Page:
Serve ‘em a Cold Sardine

Ocean fish of all sorts love these versatile baits.

All-purpose dead sardine, from top, for bottom fish, drift bait, stinger-rigged for kings.

Spanish sardines are among the best live baits when they’re available, but don’t discount the frozen ones. Partyboats, charter skippers and private anglers have been using them for a long time. There are good reasons some seem to do better with them than others.

One detail is the bait’s condition. Sardines become oily and mushy after just minutes left thawed in the heat. It’s better to thaw baits as needed. Thawed sardines can be snipped and frozen for future chum, but not for whole baits.

You want the sardine to look natural but you also want it to stay on the hook. I always pin one hook through the hard plate on top of the head. This way, if we need to reel up a sardine to check it, it suddenly looks alive. Many sailfish are caught on the retrieve, along with dolphin, kingfish and wahoo.

It’s important to keep in touch with the bait. So I prefer to use as little weight as possible, beginning with a ½-ounce in 100 feet of water. Put out the bait a little bit and then stop to let the sinking sardine catch up with the sinker. Otherwise, the leader will rise and wrap around the lead, far less productive.
I like about 20-pound-test for this and if you like braid, this is a good place for it but isn’t mandatory.

Hooks and Rigs

A single hook pinned downward through the head and back out through the lower jaw is ideal for a flatline drift-fishing bait for dolphin, tuna and kingfish. In a pinch, you can also use a head-hooked sardine on a fishing kite when your live goggle-eyes run out. Even large snapper and grouper will come off the bottom for a sardine.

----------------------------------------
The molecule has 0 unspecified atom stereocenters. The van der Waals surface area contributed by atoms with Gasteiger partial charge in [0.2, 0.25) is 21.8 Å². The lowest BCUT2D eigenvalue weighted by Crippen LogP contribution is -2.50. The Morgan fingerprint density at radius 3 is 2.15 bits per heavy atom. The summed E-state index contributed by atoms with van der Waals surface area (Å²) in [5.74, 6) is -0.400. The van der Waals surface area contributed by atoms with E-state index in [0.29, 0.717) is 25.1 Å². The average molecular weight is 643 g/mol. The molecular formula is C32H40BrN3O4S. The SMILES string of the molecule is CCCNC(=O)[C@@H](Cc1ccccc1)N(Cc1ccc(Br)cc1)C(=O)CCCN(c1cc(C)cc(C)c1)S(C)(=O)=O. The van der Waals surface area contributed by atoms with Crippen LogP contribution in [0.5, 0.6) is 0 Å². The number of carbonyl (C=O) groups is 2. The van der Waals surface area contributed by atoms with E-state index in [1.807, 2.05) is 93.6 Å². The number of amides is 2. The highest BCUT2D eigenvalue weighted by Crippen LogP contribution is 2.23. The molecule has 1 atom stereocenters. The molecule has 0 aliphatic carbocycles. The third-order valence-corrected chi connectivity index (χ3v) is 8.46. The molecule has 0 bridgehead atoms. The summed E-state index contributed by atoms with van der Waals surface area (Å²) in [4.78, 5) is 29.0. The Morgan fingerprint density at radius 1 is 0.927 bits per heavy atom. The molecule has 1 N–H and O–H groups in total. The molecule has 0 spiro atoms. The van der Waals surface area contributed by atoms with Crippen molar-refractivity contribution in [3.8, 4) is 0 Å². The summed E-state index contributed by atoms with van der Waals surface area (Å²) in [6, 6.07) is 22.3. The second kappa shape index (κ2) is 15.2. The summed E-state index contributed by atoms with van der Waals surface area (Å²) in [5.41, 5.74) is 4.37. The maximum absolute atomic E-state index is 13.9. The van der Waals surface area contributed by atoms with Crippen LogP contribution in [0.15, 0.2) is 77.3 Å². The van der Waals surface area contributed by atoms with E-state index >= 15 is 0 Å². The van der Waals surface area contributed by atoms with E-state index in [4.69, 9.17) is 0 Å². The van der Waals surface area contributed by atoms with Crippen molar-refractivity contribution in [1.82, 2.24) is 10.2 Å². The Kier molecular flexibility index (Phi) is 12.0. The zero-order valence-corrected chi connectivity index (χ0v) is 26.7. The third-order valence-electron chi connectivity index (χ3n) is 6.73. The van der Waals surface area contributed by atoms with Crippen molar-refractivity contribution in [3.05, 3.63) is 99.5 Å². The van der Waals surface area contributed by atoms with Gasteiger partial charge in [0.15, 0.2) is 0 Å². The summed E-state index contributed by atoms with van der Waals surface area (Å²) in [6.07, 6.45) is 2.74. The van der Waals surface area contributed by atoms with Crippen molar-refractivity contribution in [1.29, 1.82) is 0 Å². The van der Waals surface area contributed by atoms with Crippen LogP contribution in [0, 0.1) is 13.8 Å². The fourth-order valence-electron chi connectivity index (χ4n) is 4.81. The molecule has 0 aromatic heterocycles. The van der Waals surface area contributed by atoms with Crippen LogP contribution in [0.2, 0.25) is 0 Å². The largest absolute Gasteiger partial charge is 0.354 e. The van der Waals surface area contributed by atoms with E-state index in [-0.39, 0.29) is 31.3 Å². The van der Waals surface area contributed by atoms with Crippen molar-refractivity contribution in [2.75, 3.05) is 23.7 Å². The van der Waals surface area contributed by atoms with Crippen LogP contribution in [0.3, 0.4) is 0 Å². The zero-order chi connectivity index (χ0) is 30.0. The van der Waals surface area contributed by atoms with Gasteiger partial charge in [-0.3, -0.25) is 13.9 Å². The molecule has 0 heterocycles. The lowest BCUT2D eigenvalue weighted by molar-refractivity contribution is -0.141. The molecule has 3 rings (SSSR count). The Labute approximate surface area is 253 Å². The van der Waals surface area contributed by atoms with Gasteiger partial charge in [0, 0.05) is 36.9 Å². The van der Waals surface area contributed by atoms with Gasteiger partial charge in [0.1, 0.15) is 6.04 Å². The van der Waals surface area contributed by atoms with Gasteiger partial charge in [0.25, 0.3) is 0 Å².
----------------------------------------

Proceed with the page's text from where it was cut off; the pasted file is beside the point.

For targeting bottom fish specifically, most guys agree it’s better to fish with two hooks. While that second hook helps your odds, it’s no substitute for checking the bait at least every five minutes.

Commercial anglers targeting kings often use three hooks. The rig eliminates cutoffs even when very light mono leaders are used. No wire to see, no access to it to cut it off.

When fishing kings with triple hooks or even with just two, one great way to fish a sardine is with a lead directly above the top hook right on the leader. This adds a bit more protection against cutoffs, and it’s especially helpful in getting the bait down to where the fish are marking on the screen. A jig with a couple of hooks added makes a great alternative.

Finally, when using multiple hooks, always size up the bait. With the trailing hook going in toward the back, the front hook must end up perfectly between the eyes as it passes through the skull. For most sardines, you’ll want a 6/0 to 8/0 longshank J-hook, about the same size if not slightly larger for the circle hooks. Fifty-pound-test monofilament or No. 4 or 5 singlestrand wire is ideal for leader. FS